The Battle of the Philippine Sea — 19 June – 20 June. The Japanese decided to send their carrier fleet from the Philippines to Saipan to attack the Allied Forces that were attacking Saipan. On June 19, 1944 they met the US fleet in the Philippine Sea about half-way between Guam and the Philippines and were resoundly defeated, losing two carriers and 385 out of 545 aircraft. Some of the US Naval pilots had their own name for the air battle: The Great Marianas Turkey Shoot. The US forces lost 23 planes on the first day of the two- day battle and 100 on the second day — 20 planes were shot down and another 80 had to be ditched in the ocean because they ran out of fuel before they could get back to their carriers. The Battle of the Philippine Sea is the largest carrier-to-carrier battle in history. The Japanese had spent the better part of a year rebuilding their carrier air groups and 90% of it was destroyed in two days.
The Battle for Tinian — 24 July – 1 August. Tinian is two-thirds the size of Saipan and is relatively flat compared to Saipan and Guam with their rugged terrain. The battle lasted nine days. At the start of the battle there were about 9,000 Japanese military personnel on the island. All were killed or committed suicide except 350 who were captured and became prisoners of war. There also were 15,700 civilians (including 2700 ethnic Koreans and 22 Chamorros) on the island and most of them were either killed in the battle or executed or committed suicide. The total American losses were 328 killed and 1571 wounded.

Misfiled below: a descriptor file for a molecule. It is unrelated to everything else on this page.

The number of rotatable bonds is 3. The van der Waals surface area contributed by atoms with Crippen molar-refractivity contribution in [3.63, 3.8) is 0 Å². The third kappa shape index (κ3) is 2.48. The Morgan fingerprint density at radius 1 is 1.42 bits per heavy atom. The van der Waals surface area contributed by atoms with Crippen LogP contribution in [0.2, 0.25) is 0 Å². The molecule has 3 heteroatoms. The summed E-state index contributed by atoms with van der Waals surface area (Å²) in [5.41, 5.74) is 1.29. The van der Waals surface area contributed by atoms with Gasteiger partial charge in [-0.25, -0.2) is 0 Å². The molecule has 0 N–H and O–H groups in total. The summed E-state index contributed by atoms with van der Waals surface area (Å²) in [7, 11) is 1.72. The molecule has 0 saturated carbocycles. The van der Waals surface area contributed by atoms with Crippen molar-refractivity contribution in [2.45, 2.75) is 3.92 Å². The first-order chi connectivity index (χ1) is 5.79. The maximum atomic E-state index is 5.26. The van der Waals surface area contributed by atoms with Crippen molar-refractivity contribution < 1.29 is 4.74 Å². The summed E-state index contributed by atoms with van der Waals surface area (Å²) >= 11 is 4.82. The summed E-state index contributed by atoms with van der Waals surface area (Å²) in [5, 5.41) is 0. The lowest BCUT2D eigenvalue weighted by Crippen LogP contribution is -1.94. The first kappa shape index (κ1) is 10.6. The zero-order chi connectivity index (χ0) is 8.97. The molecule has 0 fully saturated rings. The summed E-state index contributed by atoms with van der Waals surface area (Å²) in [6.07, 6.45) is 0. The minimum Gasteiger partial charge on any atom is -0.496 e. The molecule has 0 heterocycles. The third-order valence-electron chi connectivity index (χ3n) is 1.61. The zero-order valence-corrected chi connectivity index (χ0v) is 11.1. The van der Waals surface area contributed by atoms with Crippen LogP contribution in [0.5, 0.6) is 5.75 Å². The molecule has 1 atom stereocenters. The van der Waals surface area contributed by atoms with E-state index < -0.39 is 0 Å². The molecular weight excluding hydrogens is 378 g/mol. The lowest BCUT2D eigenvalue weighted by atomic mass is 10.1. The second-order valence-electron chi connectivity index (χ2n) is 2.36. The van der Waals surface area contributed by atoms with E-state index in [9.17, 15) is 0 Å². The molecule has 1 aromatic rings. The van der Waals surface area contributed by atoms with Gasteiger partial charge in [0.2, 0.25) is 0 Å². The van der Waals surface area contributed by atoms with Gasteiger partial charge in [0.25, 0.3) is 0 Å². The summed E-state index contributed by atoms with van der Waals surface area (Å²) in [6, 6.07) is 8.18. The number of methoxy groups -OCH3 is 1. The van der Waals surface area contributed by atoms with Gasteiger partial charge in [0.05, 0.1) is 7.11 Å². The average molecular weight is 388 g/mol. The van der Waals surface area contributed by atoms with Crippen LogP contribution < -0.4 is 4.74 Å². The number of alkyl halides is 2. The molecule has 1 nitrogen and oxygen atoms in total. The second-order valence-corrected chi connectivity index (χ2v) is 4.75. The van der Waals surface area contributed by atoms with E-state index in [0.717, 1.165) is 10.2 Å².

The Battle for Guam — 21 July – 10 August 1944. The first Battle of Guam lasted only two days but it took the US forces three weeks to reclaim the island. Once again, the Japanese were directed to fight to the last man and Japanese casualties were some 18,000 killed and 485 were taken prisoner. The American forces suffered 1747 killed and 7122 wounded. Guamanians celebrate Liberation Day on July 21st every year.
After the Marianas were secured the Marines moved on to Iwo Jima, Okinawa and the Philippines. Seabees (US Navy Construction Battalion) moved into Tinian and turned practically the entire island into a huge airbase for the B-29 Superfortresses. For a time it was the largest airbase in the world. The B-29s took off from Tinian to bomb Okinawa, the Philippines and even the main islands of Japan.
On August 5, 1945 a B-29 with the name of Enola Gay took off from Tinian’s North Field and headed for Hiroshima with an atom bomb in its bomb-bay. On August 9, 1945 another B-29 known as Bock’s Car left Tinian for Nagasaki.
On September 2, 1945 Japan officially surrendered aboard the USS Missouri in Tokyo Harbor and the war was over.
After visiting the Honolulu Memorial we walked up what is known as the Memorial Walk to the south ridge of Punchbowl Crater and I took this shot of The Pacific American Foundation memorial, one of about 60 memorial boulders with bronze plaques on the path.
Here is what is inscribed on the plaque:
In honor of the Pacific American men and women (Chamorro, Hawaiian, Fijian, Maori, Pacific Island, American Samoa, Tahitian, Tongan) and those veterans who look to the Pacific as their ‘aina who served and continue to serve our great nation in time of war and peace.
This memorial bears witness to their leadership, courage and compassion.
May 27, 2001